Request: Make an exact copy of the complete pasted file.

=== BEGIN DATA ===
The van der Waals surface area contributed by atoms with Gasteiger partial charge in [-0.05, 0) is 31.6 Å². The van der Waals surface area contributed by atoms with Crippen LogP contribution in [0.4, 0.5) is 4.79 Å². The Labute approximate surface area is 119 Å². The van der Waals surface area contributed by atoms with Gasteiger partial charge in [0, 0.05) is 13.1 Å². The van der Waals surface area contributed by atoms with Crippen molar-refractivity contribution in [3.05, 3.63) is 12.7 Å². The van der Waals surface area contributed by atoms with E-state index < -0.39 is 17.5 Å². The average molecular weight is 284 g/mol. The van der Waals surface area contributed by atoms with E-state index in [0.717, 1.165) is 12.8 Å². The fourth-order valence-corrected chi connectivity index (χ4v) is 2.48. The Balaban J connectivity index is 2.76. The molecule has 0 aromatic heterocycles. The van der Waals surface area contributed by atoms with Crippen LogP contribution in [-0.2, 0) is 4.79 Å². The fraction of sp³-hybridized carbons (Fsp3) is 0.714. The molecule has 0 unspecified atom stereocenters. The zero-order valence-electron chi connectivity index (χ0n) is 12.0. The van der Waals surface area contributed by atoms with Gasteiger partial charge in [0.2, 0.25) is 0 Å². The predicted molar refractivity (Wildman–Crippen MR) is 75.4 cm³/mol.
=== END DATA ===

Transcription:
The van der Waals surface area contributed by atoms with Gasteiger partial charge in [-0.05, 0) is 31.6 Å². The van der Waals surface area contributed by atoms with Crippen LogP contribution in [0.4, 0.5) is 4.79 Å². The Labute approximate surface area is 119 Å². The van der Waals surface area contributed by atoms with Gasteiger partial charge in [0, 0.05) is 13.1 Å². The van der Waals surface area contributed by atoms with Crippen molar-refractivity contribution in [3.05, 3.63) is 12.7 Å². The van der Waals surface area contributed by atoms with E-state index < -0.39 is 17.5 Å². The average molecular weight is 284 g/mol. The van der Waals surface area contributed by atoms with E-state index in [0.717, 1.165) is 12.8 Å². The fourth-order valence-corrected chi connectivity index (χ4v) is 2.48. The Balaban J connectivity index is 2.76. The molecule has 0 aromatic heterocycles. The van der Waals surface area contributed by atoms with Crippen LogP contribution in [-0.2, 0) is 4.79 Å². The fraction of sp³-hybridized carbons (Fsp3) is 0.714. The molecule has 0 unspecified atom stereocenters. The zero-order valence-electron chi connectivity index (χ0n) is 12.0. The van der Waals surface area contributed by atoms with Gasteiger partial charge in [0.2, 0.25) is 0 Å². The predicted molar refractivity (Wildman–Crippen MR) is 75.4 cm³/mol.